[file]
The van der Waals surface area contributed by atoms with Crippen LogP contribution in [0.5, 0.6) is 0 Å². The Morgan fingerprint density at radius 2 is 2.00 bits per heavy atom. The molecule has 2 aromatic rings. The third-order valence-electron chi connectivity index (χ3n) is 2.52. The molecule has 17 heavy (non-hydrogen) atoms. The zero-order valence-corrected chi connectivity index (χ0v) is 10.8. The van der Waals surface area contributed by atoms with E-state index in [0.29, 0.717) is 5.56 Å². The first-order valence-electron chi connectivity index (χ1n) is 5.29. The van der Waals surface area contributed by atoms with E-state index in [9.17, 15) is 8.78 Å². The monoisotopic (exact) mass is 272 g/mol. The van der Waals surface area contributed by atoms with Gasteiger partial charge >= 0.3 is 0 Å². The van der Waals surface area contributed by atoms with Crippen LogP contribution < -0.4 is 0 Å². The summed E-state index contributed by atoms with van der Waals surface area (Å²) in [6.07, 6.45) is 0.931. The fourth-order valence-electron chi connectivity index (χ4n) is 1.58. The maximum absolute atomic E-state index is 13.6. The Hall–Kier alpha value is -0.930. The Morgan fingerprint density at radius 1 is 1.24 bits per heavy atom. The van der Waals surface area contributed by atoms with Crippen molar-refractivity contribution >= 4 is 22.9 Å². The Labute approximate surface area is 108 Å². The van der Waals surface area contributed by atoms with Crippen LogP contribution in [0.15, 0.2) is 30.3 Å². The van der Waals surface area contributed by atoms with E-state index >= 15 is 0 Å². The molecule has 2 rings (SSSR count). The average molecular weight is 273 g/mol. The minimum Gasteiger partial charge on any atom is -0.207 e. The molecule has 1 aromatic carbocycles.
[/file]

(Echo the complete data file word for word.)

The van der Waals surface area contributed by atoms with Crippen LogP contribution in [0.5, 0.6) is 0 Å². The Morgan fingerprint density at radius 2 is 2.00 bits per heavy atom. The molecule has 2 aromatic rings. The third-order valence-electron chi connectivity index (χ3n) is 2.52. The molecule has 17 heavy (non-hydrogen) atoms. The zero-order valence-corrected chi connectivity index (χ0v) is 10.8. The van der Waals surface area contributed by atoms with E-state index in [0.29, 0.717) is 5.56 Å². The first-order valence-electron chi connectivity index (χ1n) is 5.29. The van der Waals surface area contributed by atoms with E-state index in [9.17, 15) is 8.78 Å². The monoisotopic (exact) mass is 272 g/mol. The van der Waals surface area contributed by atoms with Gasteiger partial charge >= 0.3 is 0 Å². The van der Waals surface area contributed by atoms with Crippen LogP contribution < -0.4 is 0 Å². The summed E-state index contributed by atoms with van der Waals surface area (Å²) in [6.07, 6.45) is 0.931. The fourth-order valence-electron chi connectivity index (χ4n) is 1.58. The maximum absolute atomic E-state index is 13.6. The Hall–Kier alpha value is -0.930. The Morgan fingerprint density at radius 1 is 1.24 bits per heavy atom. The van der Waals surface area contributed by atoms with Crippen molar-refractivity contribution >= 4 is 22.9 Å². The Labute approximate surface area is 108 Å². The van der Waals surface area contributed by atoms with Crippen LogP contribution in [0.15, 0.2) is 30.3 Å². The van der Waals surface area contributed by atoms with E-state index >= 15 is 0 Å². The molecule has 2 rings (SSSR count). The average molecular weight is 273 g/mol. The minimum Gasteiger partial charge on any atom is -0.207 e. The molecule has 1 aromatic carbocycles.